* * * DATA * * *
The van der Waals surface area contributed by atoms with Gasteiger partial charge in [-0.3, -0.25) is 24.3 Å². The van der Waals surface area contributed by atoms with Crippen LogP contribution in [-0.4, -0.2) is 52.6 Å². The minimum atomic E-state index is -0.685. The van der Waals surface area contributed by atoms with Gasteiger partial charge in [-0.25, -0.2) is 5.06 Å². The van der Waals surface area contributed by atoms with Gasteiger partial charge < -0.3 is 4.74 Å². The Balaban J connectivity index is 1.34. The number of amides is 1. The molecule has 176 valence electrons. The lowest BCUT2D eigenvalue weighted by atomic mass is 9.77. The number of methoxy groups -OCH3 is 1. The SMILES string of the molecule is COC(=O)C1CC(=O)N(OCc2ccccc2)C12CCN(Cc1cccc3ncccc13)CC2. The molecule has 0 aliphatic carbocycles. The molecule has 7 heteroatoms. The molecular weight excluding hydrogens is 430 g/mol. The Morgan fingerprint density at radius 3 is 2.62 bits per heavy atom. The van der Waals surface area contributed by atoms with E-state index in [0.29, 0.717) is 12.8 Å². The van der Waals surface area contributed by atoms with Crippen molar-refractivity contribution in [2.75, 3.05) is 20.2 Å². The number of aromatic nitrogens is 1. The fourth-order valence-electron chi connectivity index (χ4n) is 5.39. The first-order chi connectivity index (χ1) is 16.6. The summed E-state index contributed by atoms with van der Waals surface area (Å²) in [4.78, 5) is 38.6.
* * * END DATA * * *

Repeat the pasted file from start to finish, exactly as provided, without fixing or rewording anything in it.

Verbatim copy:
The van der Waals surface area contributed by atoms with Gasteiger partial charge in [-0.3, -0.25) is 24.3 Å². The van der Waals surface area contributed by atoms with Crippen LogP contribution in [-0.4, -0.2) is 52.6 Å². The minimum atomic E-state index is -0.685. The van der Waals surface area contributed by atoms with Gasteiger partial charge in [-0.25, -0.2) is 5.06 Å². The van der Waals surface area contributed by atoms with Gasteiger partial charge < -0.3 is 4.74 Å². The Balaban J connectivity index is 1.34. The number of amides is 1. The molecule has 176 valence electrons. The lowest BCUT2D eigenvalue weighted by atomic mass is 9.77. The number of methoxy groups -OCH3 is 1. The SMILES string of the molecule is COC(=O)C1CC(=O)N(OCc2ccccc2)C12CCN(Cc1cccc3ncccc13)CC2. The molecule has 0 aliphatic carbocycles. The molecule has 7 heteroatoms. The molecular weight excluding hydrogens is 430 g/mol. The Morgan fingerprint density at radius 3 is 2.62 bits per heavy atom. The van der Waals surface area contributed by atoms with E-state index in [0.29, 0.717) is 12.8 Å². The van der Waals surface area contributed by atoms with Crippen molar-refractivity contribution in [2.75, 3.05) is 20.2 Å². The number of aromatic nitrogens is 1. The fourth-order valence-electron chi connectivity index (χ4n) is 5.39. The first-order chi connectivity index (χ1) is 16.6. The summed E-state index contributed by atoms with van der Waals surface area (Å²) in [4.78, 5) is 38.6.